I’ve worked in Tokyo on multiple occasions and have eaten all over the city. Some meals were with work colleagues, but most were with Madeline. She lived in Tokyo with me twice, and we enjoyed the city and its large selection of restaurants.
Madeline and I regularly cooked at home, but we usually explored Tokyo on weekends and ate somewhere during our travels. Sometimes it was mid-priced and other times it was special occasion and higher priced.
Also check out our other Tokyo posts.
Hanamaru Udon Kayabacho
Hanamaru Udon was nearby when I worked in Chuo. It’s an interesting place. We went for udon noodles. I had them hot, so they stirred in daikon radish and sauce. Then I selected another plate of either tempura or curry. You can select a wide range of tempura, including chicken, seafood and vegetables.
The prices at Hanamaru Udon are very reasonable. A satisfying lunch, without a drink, was 500 yen, slightly more if you sample some of the tempura offerings. The service is friendly and efficient. They offered me a soup spoon for my curry dish, since they knew chopsticks were not going to work. The staff speaks a little English and everyone is very friendly.
You feel like a local at this place.
Yoshinoya operates more than 1200 restaurants in Japan. Here it’s easy for a foreigner to order a beef bowl. This comprises beef or pork on top of rice with miso soup. I liked the ginger pork. You can also order broiled eel and curry, but most people come for the beef bowl. You’ll recognize the store by the bright orange sign.
We didn’t hear a lot of English spoken at Yoshinoya, but I easily navigated the menu. The noodle restaurants all over Japan are generally inexpensive. And many workers eat here, so you’ll eat like a local!
Jonathan’s is a family-friendly restaurant open 24 hours a day. It feels like a Denny’s.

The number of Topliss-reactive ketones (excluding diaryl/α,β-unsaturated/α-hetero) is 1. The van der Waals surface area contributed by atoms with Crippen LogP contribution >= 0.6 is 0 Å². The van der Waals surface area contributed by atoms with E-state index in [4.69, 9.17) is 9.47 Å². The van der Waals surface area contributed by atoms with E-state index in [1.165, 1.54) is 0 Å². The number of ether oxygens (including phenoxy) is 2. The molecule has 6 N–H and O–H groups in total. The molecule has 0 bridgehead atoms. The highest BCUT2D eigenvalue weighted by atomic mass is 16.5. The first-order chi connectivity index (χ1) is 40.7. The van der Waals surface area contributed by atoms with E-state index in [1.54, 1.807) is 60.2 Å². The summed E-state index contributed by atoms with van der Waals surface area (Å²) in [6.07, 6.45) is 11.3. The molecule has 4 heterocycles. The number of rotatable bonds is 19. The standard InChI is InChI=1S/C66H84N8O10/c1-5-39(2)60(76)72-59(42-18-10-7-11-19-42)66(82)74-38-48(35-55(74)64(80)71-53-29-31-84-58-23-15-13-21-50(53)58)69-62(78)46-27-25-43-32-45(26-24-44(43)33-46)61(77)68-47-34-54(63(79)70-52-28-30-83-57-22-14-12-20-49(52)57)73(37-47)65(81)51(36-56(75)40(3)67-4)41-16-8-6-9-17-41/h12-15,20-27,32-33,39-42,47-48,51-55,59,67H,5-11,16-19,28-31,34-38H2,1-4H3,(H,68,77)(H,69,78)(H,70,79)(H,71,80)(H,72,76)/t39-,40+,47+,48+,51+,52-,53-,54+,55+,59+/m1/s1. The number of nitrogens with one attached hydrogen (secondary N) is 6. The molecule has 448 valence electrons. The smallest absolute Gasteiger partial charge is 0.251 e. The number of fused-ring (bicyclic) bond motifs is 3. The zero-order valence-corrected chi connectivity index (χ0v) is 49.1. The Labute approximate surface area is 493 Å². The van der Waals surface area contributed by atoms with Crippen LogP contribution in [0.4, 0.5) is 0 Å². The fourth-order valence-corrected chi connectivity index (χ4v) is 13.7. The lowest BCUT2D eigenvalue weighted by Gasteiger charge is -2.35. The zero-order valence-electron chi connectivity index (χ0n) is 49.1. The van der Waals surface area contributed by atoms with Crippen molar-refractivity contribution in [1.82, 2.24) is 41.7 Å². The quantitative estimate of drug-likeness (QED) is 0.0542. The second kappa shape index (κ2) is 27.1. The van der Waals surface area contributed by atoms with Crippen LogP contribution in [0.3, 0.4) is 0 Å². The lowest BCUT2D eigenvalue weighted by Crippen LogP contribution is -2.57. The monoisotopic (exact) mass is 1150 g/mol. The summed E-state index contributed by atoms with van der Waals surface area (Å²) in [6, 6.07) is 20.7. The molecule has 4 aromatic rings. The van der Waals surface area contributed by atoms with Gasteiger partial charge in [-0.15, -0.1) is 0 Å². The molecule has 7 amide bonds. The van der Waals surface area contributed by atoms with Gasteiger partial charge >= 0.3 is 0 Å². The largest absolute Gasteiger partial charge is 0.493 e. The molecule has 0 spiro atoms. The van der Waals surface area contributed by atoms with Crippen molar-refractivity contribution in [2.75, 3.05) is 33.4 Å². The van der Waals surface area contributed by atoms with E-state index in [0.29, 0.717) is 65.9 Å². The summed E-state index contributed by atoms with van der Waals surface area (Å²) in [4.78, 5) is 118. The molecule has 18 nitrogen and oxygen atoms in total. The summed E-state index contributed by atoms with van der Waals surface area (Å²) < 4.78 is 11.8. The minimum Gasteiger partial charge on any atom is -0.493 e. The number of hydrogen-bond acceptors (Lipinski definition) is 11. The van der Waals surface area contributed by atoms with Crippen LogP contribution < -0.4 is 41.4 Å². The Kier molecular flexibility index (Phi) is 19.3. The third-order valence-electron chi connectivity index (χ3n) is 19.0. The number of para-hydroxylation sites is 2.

It serves a wide variety of food. You can get pasta, pancakes and Japanese dishes. You’ll see some food choices that resemble what you might find in the United States (like those pancakes!), but the presentation and taste will be different. You’re in Japan so take a chance! The desserts are good. Since it’s open 24 hours, you’ll never be too early or late.
WENT Coffee Co.
We walked to WENT because of its proximity to my office. I was surprised to see how many international dishes were on the menu. English is on the menu, too. And they offer specials every day.
The interior has a feel of a brasserie. There are chalkboard menu specials, along with a printed menu. The food was delicious, and the service fast and friendly.
I didn’t realize the company is more famous for their coffee than the restaurant. I did notice many customers drinking the coffee. But I went for lunch, which was delicious.
Aiyentep Turkish Kebab
The last time we were in Roppongi, there were three Kebab restaurants within a block of each other. Aiyentep (previously Kader Kabab) is right around the corner from Roppongi Station.
Serving chicken and a blended meat, Aiyentep is terrific. And you can choose the level of spice you want. They give you a little lentil soup in a cup while you wait for the guy to slice the meat off the spinning heater.
Very friendly people work here. And the meal is inexpensive and filling. I ate here on a regular basis to get my gyros-like wrapped sandwich. I also loved their free lentil soup.
We’ve been to Homework's a couple of times: once for breakfast and once for dinner. They offer a wide selection of sandwiches for dinner, including very good burgers. The burgers come in small, medium and large sizes and are reasonably priced—even for Tokyo.
Homework’s has a proud heritage. They were the first gourmet burger place in Tokyo. The burgers are very good but so are their french fries. They are more like the fries you get with steak frites. There are plenty of other sandwiches to choose from. Homework’s even has onion rings and milk shakes. This is a very nice comfort food place.
And they deliver, just in case you’re too tired to go out to eat after a full day of Tokyo exploring.
Nakau is a chain with locations throughout Japan, and we’ve been few times. You won’t hear much English here, but you can make out most of the meals quite easily by the pictures. I recommend the beef curry with udon noodles. I also like the curry with pork cutlet meal.
Madeline and I have also been to Kyoto, and Nakau reminds us of places in ramen places in Kyoto. This restaurant has rice bowls (donburi) topped with a selection of meats and other items. The noodles are Kyoto-style udon soft noodles flavored with a dashi broth. Donburi and udon are two examples of reasonably priced everyday meals enjoyed by the Japanese.
The restaurant also serves a typical Japanese breakfast options, including grilled salmon, miso soup and egg. This is a great place to experience what the locals enjoy, and you will probably enjoy it too!
Burri Burrito & Tacos
Tasty tacos and burritos in Azabujuban